Saturday, April 19, 2014

Immigrants from various places (updated)

I run into evidence about immigration sometimes, often only one person from whole village. As I see it as nonsense to create a special post for such cases, I decided to create this post which I will update in cases I find some new record.

Military Surveys and Mappings

There is wonderful source of old maps - three military mappings which took place in 18th and 19the century. Whole Hapsburg empire was mapped and Czech maps are available online for those who are interested. And I believe many people are interested in old maps of regions where their ancestors lived. These maps have also on big advantage - the website they are placed on is available in Czech, German and English. I already mentioned them in one of the previous posts, but let's check them in detail.

Tuesday, March 25, 2014

PortaFontium website guide

As many of you probably already noticed, Pilsen archives moved completely from to website. Website is available in two languages - Czech and German, English is missing and I'm not sure it's planned to be implemented. As many of you don't understand neither Czech nor German, I decided to prepare an illustrated guide through this website.

Sunday, February 9, 2014

Immigrants from Tasov, Hodonín, Moravia

Tasov is another small village on Czech-Slovak borders. It's located near Strážnice, well known for its open-air museum and festival of folklore traditions. Tasov is one of those villages where it wasn't easy to live in - poor part of country on the slopes of White Carpathians where the most common way of living was agriculture. Most of the farmers here owned just a small piece of land, usually about 5 acres. Many people from here left to find their happiness across the ocean - here are those whose birth record contain a note about their emgration. The timespan covered is between 1885 and 1900.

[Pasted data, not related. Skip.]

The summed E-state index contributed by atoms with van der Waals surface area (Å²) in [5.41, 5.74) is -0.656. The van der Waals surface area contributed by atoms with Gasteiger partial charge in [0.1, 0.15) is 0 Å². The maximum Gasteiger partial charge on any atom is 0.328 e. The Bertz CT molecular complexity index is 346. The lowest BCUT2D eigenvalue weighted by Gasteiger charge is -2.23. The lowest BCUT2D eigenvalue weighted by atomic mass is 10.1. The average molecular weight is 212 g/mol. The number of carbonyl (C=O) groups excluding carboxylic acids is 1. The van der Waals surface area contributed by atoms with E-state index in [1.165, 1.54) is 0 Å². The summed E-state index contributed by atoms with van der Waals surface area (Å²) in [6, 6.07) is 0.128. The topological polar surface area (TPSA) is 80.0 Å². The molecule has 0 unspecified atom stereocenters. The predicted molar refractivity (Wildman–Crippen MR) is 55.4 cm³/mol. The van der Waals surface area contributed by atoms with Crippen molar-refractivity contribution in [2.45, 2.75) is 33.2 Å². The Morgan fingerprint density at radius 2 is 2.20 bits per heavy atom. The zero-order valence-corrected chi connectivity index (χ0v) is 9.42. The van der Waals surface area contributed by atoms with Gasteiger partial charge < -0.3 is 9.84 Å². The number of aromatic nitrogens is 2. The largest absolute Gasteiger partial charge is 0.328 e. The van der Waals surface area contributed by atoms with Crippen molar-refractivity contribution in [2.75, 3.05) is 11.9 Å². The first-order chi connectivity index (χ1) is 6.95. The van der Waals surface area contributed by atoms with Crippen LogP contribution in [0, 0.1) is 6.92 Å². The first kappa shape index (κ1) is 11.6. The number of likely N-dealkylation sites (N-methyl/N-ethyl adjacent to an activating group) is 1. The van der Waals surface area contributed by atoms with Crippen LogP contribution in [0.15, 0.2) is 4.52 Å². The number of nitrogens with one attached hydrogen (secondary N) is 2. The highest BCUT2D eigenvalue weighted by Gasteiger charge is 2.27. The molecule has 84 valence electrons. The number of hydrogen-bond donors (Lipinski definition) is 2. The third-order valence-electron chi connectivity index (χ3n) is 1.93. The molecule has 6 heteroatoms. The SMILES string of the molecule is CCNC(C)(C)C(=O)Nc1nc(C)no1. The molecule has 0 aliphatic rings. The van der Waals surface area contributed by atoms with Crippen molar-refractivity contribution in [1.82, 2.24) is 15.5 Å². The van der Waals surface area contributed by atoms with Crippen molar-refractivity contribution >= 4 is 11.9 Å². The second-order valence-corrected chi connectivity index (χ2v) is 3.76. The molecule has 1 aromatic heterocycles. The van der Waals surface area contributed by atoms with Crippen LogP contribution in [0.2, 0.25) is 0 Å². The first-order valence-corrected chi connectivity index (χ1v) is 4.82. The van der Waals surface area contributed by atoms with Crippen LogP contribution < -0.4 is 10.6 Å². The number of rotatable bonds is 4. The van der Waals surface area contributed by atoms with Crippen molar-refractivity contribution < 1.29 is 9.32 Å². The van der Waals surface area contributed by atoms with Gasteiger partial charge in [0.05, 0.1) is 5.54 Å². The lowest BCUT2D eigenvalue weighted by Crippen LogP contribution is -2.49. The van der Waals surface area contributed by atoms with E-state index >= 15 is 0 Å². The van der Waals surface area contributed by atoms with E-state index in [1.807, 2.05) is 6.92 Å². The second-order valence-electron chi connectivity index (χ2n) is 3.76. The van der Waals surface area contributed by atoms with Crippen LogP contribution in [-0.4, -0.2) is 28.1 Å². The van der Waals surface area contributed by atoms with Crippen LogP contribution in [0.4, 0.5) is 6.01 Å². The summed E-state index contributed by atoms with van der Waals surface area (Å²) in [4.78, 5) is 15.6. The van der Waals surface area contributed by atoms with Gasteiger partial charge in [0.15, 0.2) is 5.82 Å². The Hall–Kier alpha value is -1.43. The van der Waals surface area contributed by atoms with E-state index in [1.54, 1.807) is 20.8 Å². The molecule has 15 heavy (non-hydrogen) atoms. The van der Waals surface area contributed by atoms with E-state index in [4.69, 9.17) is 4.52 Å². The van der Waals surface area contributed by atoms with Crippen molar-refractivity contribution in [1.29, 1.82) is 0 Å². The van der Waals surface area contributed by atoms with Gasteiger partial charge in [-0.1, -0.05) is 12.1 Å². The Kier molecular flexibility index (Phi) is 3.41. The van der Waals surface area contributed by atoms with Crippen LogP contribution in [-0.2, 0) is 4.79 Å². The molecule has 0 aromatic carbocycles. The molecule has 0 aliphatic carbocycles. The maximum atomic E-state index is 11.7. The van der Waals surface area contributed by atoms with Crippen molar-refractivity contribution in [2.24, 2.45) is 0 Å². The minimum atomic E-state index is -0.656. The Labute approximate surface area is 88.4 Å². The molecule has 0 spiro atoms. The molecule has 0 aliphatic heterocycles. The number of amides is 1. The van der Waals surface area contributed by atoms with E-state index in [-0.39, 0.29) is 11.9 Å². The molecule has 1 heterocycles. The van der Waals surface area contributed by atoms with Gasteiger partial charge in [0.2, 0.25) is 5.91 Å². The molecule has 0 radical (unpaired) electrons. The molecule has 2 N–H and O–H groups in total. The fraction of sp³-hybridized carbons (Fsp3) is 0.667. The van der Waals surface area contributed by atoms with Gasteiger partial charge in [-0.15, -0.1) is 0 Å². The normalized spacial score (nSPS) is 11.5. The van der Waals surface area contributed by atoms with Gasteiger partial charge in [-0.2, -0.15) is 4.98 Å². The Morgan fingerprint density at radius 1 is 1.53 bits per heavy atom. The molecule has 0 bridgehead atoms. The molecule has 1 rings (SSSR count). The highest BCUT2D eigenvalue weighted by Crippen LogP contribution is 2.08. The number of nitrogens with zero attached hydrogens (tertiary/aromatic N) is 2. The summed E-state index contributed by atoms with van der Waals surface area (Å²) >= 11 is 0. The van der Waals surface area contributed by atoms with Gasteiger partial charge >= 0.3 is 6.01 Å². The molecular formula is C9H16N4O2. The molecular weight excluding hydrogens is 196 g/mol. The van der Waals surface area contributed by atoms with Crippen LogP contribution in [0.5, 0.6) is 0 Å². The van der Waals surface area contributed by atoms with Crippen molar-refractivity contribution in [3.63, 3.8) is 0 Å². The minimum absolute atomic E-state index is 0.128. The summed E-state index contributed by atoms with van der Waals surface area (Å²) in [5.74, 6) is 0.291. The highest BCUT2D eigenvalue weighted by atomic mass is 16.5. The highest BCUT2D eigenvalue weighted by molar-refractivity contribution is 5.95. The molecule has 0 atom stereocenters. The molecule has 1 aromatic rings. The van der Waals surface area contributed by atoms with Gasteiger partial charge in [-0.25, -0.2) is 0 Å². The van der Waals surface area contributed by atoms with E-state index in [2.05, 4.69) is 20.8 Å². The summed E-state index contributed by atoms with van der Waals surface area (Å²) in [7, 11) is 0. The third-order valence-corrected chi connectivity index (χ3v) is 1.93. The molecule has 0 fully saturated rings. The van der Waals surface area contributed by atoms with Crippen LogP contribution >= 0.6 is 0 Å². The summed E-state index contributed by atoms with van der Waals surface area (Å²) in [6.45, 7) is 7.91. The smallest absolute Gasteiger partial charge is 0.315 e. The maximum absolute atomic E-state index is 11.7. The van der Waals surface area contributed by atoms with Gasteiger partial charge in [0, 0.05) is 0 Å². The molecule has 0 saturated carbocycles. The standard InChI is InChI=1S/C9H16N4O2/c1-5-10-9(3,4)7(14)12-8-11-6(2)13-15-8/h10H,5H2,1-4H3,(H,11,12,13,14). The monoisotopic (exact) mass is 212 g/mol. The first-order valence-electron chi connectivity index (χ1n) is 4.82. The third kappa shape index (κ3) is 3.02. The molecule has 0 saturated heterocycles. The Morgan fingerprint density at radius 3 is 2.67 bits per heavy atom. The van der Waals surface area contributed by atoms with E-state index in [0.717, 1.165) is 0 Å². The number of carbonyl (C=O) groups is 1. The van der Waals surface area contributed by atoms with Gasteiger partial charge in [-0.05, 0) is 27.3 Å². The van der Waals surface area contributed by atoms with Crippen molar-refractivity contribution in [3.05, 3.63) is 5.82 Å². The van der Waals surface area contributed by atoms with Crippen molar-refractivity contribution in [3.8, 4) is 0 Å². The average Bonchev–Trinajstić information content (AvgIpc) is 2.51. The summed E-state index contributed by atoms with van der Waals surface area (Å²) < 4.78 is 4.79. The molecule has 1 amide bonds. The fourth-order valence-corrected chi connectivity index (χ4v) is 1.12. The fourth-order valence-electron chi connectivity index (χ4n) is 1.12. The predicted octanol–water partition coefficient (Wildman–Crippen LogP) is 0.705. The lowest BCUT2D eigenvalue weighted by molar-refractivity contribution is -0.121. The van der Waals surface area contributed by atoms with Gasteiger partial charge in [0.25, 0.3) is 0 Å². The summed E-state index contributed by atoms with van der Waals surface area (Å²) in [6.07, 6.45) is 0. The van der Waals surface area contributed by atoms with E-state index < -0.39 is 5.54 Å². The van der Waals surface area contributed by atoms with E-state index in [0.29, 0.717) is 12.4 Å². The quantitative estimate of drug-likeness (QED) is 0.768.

Testimonium matrimonii contracti

I'm preparing a blog post about immigrants from Tasov, Hodonín district, in Moravia - and I've accidentally bumped into one document I'd like to show to people who are interested in Czech genealogical research. It is "testimonium matrimonii contracti", which means testimony about contracting a marriage. Such documents were provided to people who wanted/needed to prove they were married. 

My experience is not many people know that church records (which are usually not available online) contain much more information than marriage licences (which are often available online). So if your ancestors were married in U.S. and you don't know where they came from - don't forget marriage church records. :)

Friday, January 31, 2014

Most common Czech surnames

When you are searching for a family in Bohemia or Moravia and you don't know where the family was from surname often helps. There are surnames which occur only in a few specific villages and you can determine where the ancestors were from. But then there are those surnames which occur in tens of thousands. Here are ten of those most common surnames - how many people have them, what they mean and so on.

Tuesday, January 28, 2014

History of villages: Nemějice, Bohemia

There are many small villages which has long history, but there are is just a little information published online about them. Writing a history of such village is quite complicated task and I'm trying to do my best in such tasks. One of those villages is Nemějice in Písek district - it was problem to find detailed information about this village online, but I have tried to compile at least those few notes I have found.